Graham, 49, has been a pilot for 30 years, the last 18 with EasyJet. Sarah, 46, works for British Airways on their London City flights.
Sarah’s job was based out of Edinburgh Airport, however BA has closed that office down and when she returns from furlough London will be her new operating base.
“The damage caused to the airline industry by covid has been phenomenal,” Graham says. “It will be a very long time before it get back to normal, if it ever does. Both of us could be looking at redundancy. We just don’t know.”
Instead of twiddling their thumbs on furlough the couple used the time to set up their own campervan rental business. Stravaig is based out of Kinross and runs three luxury campervans that are available to hire by the week.
Sarah is a keen Munro-bagger and Stravaig was her idea. “We were keen to get a campervan ourselves and were thinking about renting it out when we weren’t using it, so it could help pay for itself.
“Then we thought, why not go all in by getting a few of them and making a business out of it.”
The couple remortgaged their house to finance the purchase of three luxury motorhomes – four, five and six berth models.
“They cost around £50,000-£55,000 each so it was a significant investment,” Sarah explains. “They do hold their value very well though, so even if it doesn’t work out we shouldn’t lose all our money.”
The couple live in Dollar and the campervans are based at Balado Airfield near Kinross. “There’s loads of space there and the surrounding scenery is lovely,” Sarah continues.
The intention is to rent them out for at least a week at a time and promote Scottish routes such as the North Coast 500.
“I’m not trying to come across as a nationalist but Scotland is absolutely beautiful and we want to promote holidaying here,” Graham explains. “The North Coast 500 is a superb route that has become very popular, and there are other fantastic routes we would like to promote.”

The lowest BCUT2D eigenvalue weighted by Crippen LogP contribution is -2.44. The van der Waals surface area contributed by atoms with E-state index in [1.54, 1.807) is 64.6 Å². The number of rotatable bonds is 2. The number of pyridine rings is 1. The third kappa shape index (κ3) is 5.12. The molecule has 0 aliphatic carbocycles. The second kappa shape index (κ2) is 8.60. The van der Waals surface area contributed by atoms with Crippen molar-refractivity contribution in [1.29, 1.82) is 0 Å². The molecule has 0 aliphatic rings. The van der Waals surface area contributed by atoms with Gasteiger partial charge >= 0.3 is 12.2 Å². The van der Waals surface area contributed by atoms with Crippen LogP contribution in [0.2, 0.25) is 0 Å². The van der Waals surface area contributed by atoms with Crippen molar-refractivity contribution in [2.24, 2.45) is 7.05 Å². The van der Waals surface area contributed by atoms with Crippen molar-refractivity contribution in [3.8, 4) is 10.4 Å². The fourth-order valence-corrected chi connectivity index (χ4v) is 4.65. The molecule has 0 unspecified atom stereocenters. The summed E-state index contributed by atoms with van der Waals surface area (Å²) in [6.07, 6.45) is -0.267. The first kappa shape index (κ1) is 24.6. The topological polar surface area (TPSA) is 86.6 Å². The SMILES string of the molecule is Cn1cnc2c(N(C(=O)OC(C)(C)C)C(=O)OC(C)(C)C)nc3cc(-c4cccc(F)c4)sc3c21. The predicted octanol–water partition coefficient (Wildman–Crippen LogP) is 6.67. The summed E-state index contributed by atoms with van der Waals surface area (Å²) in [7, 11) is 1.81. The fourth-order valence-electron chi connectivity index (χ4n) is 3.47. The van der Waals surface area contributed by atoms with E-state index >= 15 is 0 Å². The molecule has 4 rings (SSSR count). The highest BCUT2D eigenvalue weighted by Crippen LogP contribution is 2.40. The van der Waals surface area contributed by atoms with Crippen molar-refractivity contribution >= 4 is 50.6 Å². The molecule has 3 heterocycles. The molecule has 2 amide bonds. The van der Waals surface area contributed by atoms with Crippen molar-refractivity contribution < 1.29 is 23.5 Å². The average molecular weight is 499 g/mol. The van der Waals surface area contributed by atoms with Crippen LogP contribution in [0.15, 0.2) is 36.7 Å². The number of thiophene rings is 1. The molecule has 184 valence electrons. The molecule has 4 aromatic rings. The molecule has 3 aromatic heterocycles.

One of the downsides of the popularity of the North Coast 500 is local residents have complained about narrow Highland roads being gridlocked by campervans.
“Since covid started ‘staycations’ have become very popular and unfortunately a minority of campers and motorhome owners have been leaving litter behind,” Sarah explains.
“We want to work in harmony with local people so everyone benefits from our business. Contrary to what people think it’s not actually legal to wild camp in a motorhome. We will encourage our customers to use campsites and local facilities so they put money into the local economy.”
The couple have used the free time lockdown has provided to get their business plan off the ground. “It allowed us to do paperwork and get everything in place,” Sarah says. “I learned web development and set up our website myself.”
Although neither of them know what the future holds, the couple aren’t yet ready to give up their careers.
“I will certainly stay on with EasyJet if I can,” Graham says. “I’ve only got 10 years to go until I can take my pension.”
Sarah adds: “We’re intending to run weekly bookings from Saturday to Saturday so that would allow me to work in London from Monday to Friday and still get back to run the business. I’ve put too much into my career to just give it up, but things are very uncertain just now and it’s good to have a backup plan.”
They are committed to the new business, however. “No one knows when restrictions will be lifted,” Graham says. “If we don’t get a season this summer we will be back next year. We’re in this for the long haul.”